While Boko Haram continues to dominate global coverage on Nigeria, most young Nigerians we spoke with said an acute lack of opportunities, amid a culture of government corruption and growing economic disparity, looms larger in their day-to-day lives than the perils of the Islamist insurgency.
As I wrote last month, for many, Nigeria’s staggering unemployment rate and inescapable cycle of poverty has meant a life of crime and violence. For others, like 24-year-old entrepreneur Tayo Olufuwa, necessity is the mother of invention, and entrepreneurs are working to fill in the gaping holes the state has long ignored.
“I just realized I could do something with my life,” Olufuwa said, adjusting his black-rimmed glasses while explaining his business venture that connects young Nigerians with jobs. “[I realized that] I could create solutions…other young people need to be given that opportunity.”
The UN report focuses on Nigeria as one of the countries that could reap significant benefits from an economic dividend if that happened:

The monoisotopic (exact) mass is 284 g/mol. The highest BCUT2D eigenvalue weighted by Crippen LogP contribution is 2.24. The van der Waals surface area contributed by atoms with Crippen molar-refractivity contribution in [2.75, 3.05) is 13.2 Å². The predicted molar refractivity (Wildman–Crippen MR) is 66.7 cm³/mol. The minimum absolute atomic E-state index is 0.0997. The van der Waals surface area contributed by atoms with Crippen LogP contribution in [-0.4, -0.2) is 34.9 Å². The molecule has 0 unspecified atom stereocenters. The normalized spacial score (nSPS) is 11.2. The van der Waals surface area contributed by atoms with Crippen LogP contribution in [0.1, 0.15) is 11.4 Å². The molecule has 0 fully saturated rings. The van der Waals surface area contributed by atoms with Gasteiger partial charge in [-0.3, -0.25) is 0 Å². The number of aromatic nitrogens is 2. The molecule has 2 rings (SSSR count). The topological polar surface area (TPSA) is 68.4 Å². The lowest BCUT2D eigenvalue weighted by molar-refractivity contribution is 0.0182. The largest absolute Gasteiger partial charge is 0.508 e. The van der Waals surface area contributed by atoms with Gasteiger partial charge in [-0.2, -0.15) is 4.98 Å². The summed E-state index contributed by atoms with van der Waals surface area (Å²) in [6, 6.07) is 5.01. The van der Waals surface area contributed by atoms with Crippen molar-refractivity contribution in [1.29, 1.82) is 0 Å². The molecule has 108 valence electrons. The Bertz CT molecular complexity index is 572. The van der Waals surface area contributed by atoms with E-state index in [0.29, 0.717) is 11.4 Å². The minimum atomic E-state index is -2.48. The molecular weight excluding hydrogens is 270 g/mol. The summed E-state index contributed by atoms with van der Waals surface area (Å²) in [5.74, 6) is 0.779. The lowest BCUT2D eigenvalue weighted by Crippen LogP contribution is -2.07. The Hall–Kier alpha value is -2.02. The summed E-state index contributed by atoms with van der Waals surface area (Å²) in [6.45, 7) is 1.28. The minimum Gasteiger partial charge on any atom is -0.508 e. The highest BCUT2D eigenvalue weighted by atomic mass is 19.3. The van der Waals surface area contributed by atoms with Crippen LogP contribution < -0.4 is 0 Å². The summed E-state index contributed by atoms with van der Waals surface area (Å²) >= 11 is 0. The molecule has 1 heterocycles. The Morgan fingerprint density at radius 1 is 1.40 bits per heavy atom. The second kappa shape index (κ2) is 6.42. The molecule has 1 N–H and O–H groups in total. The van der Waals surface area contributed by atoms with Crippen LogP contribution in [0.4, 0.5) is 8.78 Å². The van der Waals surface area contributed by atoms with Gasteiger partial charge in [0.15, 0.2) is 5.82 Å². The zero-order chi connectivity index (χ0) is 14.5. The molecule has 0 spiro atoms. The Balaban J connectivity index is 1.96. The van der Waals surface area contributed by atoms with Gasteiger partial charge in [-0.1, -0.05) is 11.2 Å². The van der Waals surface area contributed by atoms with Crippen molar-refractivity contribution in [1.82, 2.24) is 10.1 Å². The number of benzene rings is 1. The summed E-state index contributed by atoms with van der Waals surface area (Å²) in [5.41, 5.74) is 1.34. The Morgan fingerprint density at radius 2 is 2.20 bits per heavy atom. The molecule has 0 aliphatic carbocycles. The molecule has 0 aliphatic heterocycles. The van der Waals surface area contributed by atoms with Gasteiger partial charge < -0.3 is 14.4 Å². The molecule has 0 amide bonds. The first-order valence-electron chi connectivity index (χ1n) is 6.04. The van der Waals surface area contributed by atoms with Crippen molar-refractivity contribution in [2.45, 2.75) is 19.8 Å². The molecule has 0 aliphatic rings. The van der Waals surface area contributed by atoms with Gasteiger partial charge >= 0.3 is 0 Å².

“In 1960, Nigeria and Indonesia had the same fertility rates and similar age demographics. But Indonesia’s fertility rate began to decline and Nigeria’s did not…Nigeria went from a GDP per capita slightly higher than Indonesia in 1960 to half the GFP per capita of Indonesia today.”
If Nigeria invests more in social and human capital, the report predicts it could raise its GDP by two percentage points and lift 2.3 million people out of poverty. What’s more, a slight decline in fertility would raise output per capita by 5.6 percent in 20 years.
The report highlights how some Nigerian governmental initiatives are investing in the country’s youth through gender equity programs. The government has also thrown some weight behind entrepreneurship programs like YouWiN, a federal business plan competition for young entrepreneurs.